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Corporate Succession Planning: What You Need To Know

A recent study released by The Institute of Executive Development (IED) shows corporations are in trouble when it comes to succession planning and the C-suite. Only 25% of those surveyed had a pool of candidates that could succeed the current CEO. The study also found that succession plans in general are not transparent and less systematic than one might expect. The study found that only 46% of respondents have a formal process for developing successors for key positions. These survey results are alarming.

A recent study released by The Institute of Executive Development (IED) shows corporations are in trouble when it comes to succession planning and the C-suite. Only 25% of those surveyed had a pool of candidates that could succeed the current CEO. The study also found that succession plans in general are not transparent and less systematic than one might expect. The study found that only 46% of respondents have a formal process for developing successors for key positions. These survey results are alarming.

Here’s what you need to know:

THERE’S A WORKFORCE CRISIS COMING

We’re heading into a workforce crisis. Baby Boomers are retiring at an average of 10,000 per day. Successful succession planning is more important than ever. Finding new leaders to move into key roles when talent retires or moves on affects a corporation’s ability to remain globally competitive and economically stable.

The situation is urgent. Succession plans take time and if you’re among the 54% who don’t have a formal process in place, the clock is ticking. It’s time to ensure you’ll have the talent, expertise and leadership you need for the future.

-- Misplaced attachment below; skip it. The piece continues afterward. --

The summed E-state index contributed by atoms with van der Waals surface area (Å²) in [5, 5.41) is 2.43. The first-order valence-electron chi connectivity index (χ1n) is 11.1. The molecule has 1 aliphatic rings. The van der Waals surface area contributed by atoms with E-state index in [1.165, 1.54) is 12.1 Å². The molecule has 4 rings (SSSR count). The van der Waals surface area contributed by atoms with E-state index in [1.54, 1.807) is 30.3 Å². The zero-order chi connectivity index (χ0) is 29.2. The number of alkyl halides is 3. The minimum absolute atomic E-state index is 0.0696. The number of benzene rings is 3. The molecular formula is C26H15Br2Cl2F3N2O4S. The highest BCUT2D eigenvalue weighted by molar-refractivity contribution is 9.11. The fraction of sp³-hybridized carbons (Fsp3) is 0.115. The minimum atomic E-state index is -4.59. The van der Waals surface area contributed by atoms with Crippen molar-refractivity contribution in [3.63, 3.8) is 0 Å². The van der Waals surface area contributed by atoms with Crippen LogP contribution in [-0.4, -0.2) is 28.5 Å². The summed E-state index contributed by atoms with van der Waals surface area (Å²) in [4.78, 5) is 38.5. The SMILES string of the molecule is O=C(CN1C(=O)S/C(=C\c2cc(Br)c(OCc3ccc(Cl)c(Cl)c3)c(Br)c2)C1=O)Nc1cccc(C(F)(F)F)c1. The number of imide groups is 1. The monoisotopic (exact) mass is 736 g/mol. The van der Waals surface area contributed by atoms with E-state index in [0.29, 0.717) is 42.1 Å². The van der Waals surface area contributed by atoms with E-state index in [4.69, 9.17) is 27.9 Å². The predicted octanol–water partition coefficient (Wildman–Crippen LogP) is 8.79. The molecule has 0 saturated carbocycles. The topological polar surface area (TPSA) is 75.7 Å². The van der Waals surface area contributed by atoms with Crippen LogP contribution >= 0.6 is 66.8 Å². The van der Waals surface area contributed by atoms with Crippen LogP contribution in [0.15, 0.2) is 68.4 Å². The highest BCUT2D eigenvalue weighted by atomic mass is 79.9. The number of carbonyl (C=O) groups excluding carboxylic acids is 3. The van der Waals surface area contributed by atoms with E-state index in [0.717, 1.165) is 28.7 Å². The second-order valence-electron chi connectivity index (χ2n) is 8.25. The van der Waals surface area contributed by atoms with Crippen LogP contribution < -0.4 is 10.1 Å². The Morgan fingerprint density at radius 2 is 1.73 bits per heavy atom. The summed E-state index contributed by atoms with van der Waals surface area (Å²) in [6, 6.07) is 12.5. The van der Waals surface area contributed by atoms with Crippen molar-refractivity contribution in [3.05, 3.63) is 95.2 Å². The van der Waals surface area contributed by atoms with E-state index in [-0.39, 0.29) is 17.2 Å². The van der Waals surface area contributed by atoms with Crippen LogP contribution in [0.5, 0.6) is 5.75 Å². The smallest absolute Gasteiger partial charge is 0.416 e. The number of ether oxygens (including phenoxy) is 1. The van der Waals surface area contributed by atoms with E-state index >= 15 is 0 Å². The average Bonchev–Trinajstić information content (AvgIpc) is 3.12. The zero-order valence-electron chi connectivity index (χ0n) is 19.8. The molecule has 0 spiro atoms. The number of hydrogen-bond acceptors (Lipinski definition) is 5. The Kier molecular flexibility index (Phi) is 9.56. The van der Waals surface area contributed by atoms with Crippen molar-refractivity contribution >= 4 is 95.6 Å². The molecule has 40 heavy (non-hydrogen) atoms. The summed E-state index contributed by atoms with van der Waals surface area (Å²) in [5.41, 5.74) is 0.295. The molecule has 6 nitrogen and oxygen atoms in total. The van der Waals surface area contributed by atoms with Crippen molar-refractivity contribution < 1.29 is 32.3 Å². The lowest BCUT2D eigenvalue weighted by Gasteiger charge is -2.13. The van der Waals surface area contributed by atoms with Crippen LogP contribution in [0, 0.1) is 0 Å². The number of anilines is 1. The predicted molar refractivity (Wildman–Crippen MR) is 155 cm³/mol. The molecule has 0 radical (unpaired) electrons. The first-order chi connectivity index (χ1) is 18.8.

SUCCESSION PLANNING NEEDS STRUCTURE

The IED study showed that even in companies where the value and strategy behind succession planning was understood, in many cases, no clear plan existed. A successful plan involves the board of directors, senior management, support staff and HR. Each of those departments needs to have structured actionable duties specifically geared towards succession planning for it to be successful. You need to assign ownership and responsibility for your succession plan.

It needs to be clear to employees how they can get ahead, if they are potential leaders and what they are working towards. Gen Y employees especially are constantly looking for ways to move forward. If they don’t feel like they are being taken seriously and have a way to move up, you might lose your best talent and future leaders.

YOUR FUTURE LEADERS MIGHT LOOK DIFFERENT

The workplace and the workforce is changing. What’s right for your corporation now might not be what it will need in 10 or 20 years. Succession planning requires understanding what leadership skills you will need for the future and identifying where those leaders are today.

THE TIME IS NOW

Succession planning is an ongoing process. If your organization isn’t doing enough to prepare for future leadership, the time to update that process and put a viable succession plan into practice is now. There’s no time like the present to focus on the future.

Take the first step towards your future.

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